Man visits key workers at Bassetlaw Hospital while travelling from Liverpool to Skegness on a mobility scooter

A Leeds man has travelled 180 miles by mobility scooter to messages of thanks and praise to NHS key workers for their tireless efforts over the pandemic.

By Kirsty Hamilton
Thursday, 7th October 2021, 11:59 am
Updated Thursday, 7th October 2021, 11:59 am

On September 27, Simon Gamewell, from Leeds, set off on his journey from Liverpool on a mobility scooter to meet key workers and share kind messages from the public while raising funds for NHS Charities Together.

The messages of thanks have been collected through a free social website and app called Thank and Praise (TAP) which allows people to send in messages of thanks to unsung heroes in education, health care and social work.

With the help of his team, on Friday (Oct 1), Simon arrived in Worksop on his eight mile per hour mobility scooter to thank the frontline workers at Bassetlaw Hospital.

Simon Gamewell with Bassetlaw Hospital staff.

Simon, an advisor at TAP, said: “I think after the pandemic we have stopped being quite as grateful as we were.

“Last year we had clap for carers and praise to workers and everything, and everyone was sitting by being grateful that our lives were getting better.

“But it’s not getting any better health care workers, they're still on the frontlines saving our lives every day. It’s a nice little reminder to people to be grateful.”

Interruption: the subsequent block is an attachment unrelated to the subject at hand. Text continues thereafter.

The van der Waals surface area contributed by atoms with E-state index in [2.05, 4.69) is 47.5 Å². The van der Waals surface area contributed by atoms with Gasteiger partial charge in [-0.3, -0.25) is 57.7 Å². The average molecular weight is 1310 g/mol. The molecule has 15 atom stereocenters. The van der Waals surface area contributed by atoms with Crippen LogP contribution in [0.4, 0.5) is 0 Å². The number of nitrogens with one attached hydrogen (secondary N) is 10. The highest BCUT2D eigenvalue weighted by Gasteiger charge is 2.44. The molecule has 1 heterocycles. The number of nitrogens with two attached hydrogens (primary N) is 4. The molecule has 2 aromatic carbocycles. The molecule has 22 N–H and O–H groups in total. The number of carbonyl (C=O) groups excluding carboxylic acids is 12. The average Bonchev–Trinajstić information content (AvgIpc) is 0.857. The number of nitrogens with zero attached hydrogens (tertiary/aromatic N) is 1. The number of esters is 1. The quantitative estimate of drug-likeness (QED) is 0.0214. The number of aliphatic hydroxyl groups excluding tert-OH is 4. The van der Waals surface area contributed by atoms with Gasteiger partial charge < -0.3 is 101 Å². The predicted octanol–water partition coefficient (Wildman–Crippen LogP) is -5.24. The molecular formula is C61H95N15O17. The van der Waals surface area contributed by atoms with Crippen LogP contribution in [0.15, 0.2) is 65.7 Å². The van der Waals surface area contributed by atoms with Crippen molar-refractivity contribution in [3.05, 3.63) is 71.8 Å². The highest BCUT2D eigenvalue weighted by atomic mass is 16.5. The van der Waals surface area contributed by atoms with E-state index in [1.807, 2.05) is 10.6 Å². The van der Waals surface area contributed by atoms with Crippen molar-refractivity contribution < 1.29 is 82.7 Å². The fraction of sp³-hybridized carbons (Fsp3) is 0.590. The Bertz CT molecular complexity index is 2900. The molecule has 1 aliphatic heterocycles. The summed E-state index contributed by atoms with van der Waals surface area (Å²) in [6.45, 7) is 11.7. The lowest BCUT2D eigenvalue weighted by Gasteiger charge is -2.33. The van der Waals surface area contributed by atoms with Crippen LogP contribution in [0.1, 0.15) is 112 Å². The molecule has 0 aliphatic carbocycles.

For Simon, being grateful for health workers comes from a more personal place.

Five years ago while working in China as an English teacher, Simon found himself fighting for his life after sustaining life-changing injuries.

Simon said: “I didn’t realise that I suffered from epilepsy, I’d never really been diagnosed.

“I got up one day to go to work and as I got on my balcony I had an epileptic seizure and fell from six stories onto a concrete floor and smashed my back to pieces.

“I realised when I was in hospital, all I was thinking about really was getting out of hospital and often you get out of hospital and think oh, I should really have said thanks to that doctor.

“It is so easy to complain, it’s a lot more difficult to be positive.

“If I say thank you, and then they say thank you then hopefully we can create a whole environment of gratitude and positivity.”

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To follow Simon in his journey, visit:

To give your own thanks and praise, visit: